At the period just preceding the advent of Bartleby, I had two persons as copyists in my employment, and a promising lad as an office-boy. First, Turkey; second, Nippers; third, Ginger Nut. These may seem names, the like of which are not usually found in the Directory. In truth they were nicknames, mutually conferred upon each other by my three clerks, and were deemed expressive of their respective persons or characters.


Book cover of The Alienist

R.H. Emmers Why did I love this book?

If you need inspiration to write strange stories, then read the Brazilian Machado de Assis. In his photos he looks like a prim and proper gentleman, giving no hint he wrote some of the whackiest fiction you’ll ever encounter—for example, one story is told from the perspective of a needle. The Alienist is a favorite. Bacamarte, a man devoted to science, opens an insane asylum in the town of Itaguaí, taking in the mentally ill. But his scientific mind leads him to the inevitable conclusion that he must also include healthy people who, according to his diagnosis, are about to go crazy. Soon, his asylum, Casa Verdi, accommodates the entire town. Then, in the ending of the story… Well, you’ll have to read it yourself to find out. 

By Machado De Assis,

Why should I read it?

1 author picked The Alienist as one of their favorite books, and they share why you should read it.

What is this book about?

A classic work of literature by “the greatest author ever produced in Latin America.” (Susan Sontag)
 
Brilliant physician Simão Bacamarte sacrifices a prestigious career to return home and dedicate himself to the budding field of psychology. Bacamarte opens the first asylum in Brazil hoping to crown himself and his hometown with “imperishable laurels.” But the doctor begins to see signs of insanity in more and more of his neighbors. . . .

With dark humor and sparse prose, The Alienist lets the reader ponder who is really crazy.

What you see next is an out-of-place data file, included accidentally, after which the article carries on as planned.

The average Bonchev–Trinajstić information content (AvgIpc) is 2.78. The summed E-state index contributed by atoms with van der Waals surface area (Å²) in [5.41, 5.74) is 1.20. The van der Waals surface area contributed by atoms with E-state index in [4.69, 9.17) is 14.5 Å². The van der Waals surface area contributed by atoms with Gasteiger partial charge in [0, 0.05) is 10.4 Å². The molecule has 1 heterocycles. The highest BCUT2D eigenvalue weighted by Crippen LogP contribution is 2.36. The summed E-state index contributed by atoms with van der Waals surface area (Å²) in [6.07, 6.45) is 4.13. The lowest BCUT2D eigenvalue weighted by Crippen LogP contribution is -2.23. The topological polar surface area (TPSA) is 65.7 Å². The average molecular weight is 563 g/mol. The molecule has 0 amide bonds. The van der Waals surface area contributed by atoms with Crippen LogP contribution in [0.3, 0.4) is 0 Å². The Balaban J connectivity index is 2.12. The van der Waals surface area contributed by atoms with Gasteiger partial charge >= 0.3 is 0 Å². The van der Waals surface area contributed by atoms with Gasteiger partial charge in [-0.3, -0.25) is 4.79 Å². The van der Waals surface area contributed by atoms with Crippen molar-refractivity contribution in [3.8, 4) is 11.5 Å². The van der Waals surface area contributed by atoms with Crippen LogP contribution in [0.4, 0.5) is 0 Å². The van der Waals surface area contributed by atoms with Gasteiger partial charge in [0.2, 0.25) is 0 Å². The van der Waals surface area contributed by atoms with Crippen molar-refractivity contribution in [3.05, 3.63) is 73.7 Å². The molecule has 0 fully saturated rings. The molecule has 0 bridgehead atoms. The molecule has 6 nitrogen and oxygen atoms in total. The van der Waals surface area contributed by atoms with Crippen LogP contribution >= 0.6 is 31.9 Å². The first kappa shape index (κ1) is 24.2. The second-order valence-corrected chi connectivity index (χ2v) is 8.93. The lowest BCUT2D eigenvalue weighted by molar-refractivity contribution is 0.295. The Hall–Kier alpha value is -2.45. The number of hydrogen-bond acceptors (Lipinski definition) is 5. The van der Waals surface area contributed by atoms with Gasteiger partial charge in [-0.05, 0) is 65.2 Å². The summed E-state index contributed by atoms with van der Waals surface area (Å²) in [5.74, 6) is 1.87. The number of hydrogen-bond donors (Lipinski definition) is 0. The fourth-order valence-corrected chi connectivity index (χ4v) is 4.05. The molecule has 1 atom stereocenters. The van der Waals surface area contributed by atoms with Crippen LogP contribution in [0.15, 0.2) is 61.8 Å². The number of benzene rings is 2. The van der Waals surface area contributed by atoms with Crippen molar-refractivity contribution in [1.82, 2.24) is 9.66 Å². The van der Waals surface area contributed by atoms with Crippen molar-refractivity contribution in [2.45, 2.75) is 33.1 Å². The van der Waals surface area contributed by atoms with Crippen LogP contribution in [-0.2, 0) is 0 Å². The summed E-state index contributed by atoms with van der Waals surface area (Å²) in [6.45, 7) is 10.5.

***

This is a Hybrid Book.

Melville House HybridBooks combine print and…


Book cover of Mrs. Caliban

R.H. Emmers Why did I love this book?

And speaking of whacky, we come now to this 40-year-old story of a lonely suburban housewife, Dorothy, who undertakes a romance with a sea monster named Larry, an escapee from a research institute who shows up in her kitchen one day. That sounds like the plot of a weird B-movie, but in fact the novella is a work of feminist literature while also being a heartbreaking story of two characters who find themselves unable to escape their pasts but manage to achieve a species of healing. The writing is straightforward but conceals a great deal, an important lesson for me when I first read this.

By Rachel Ingalls,

Why should I read it?

2 authors picked Mrs. Caliban as one of their favorite books, and they share why you should read it.

What is this book about?

In the quiet suburbs, while Dorothy is doing chores and waiting for her husband to come home from work, not in the least anticipating romance, she hears a strange radio announcement about a monster who has just escaped from the Institute for Oceanographic Research... Reviewers have compared Rachel Ingalls's Mrs. Caliban to King Kong, Edgar Allan Poe's stories, the films of David Lynch, Beauty and the Beast, The Wizard of Oz, E.T., Richard Yates's domestic realism, B-horror movies, and the fairy tales of Angela Carter-how such a short novel could contain all of these disparate elements is a testament to…


Book cover of Ethan Frome

R.H. Emmers Why did I love this book?

This is a novella of social criticism, exposing the economic realities of America and the suffering they both allow and produce. (That, at least, is my take on it.) And though it was first published in 1911 by a writer, Edith Wharton, better known for her novels of manners, the social criticism remains valid today. (Which, again, is my take on both the novella and the state of America today.) In Mattie, Ethan envisions his best hope of escape from a miserable marriage and endless drudgery, but she ends up a cripple. Then Wharton won’t let her die; she keeps her alive and suffering. Ah, America. (Also, as a side note, when I first read this many, many years ago, I decided never to go sledding again. Read it and find out why.)

By Edith Wharton,

Why should I read it?

3 authors picked Ethan Frome as one of their favorite books, and they share why you should read it.

What is this book about?

This book was converted from its physical edition to the digital format by a community of volunteers. You may find it for free on the web. Purchase of the Kindle edition includes wireless delivery.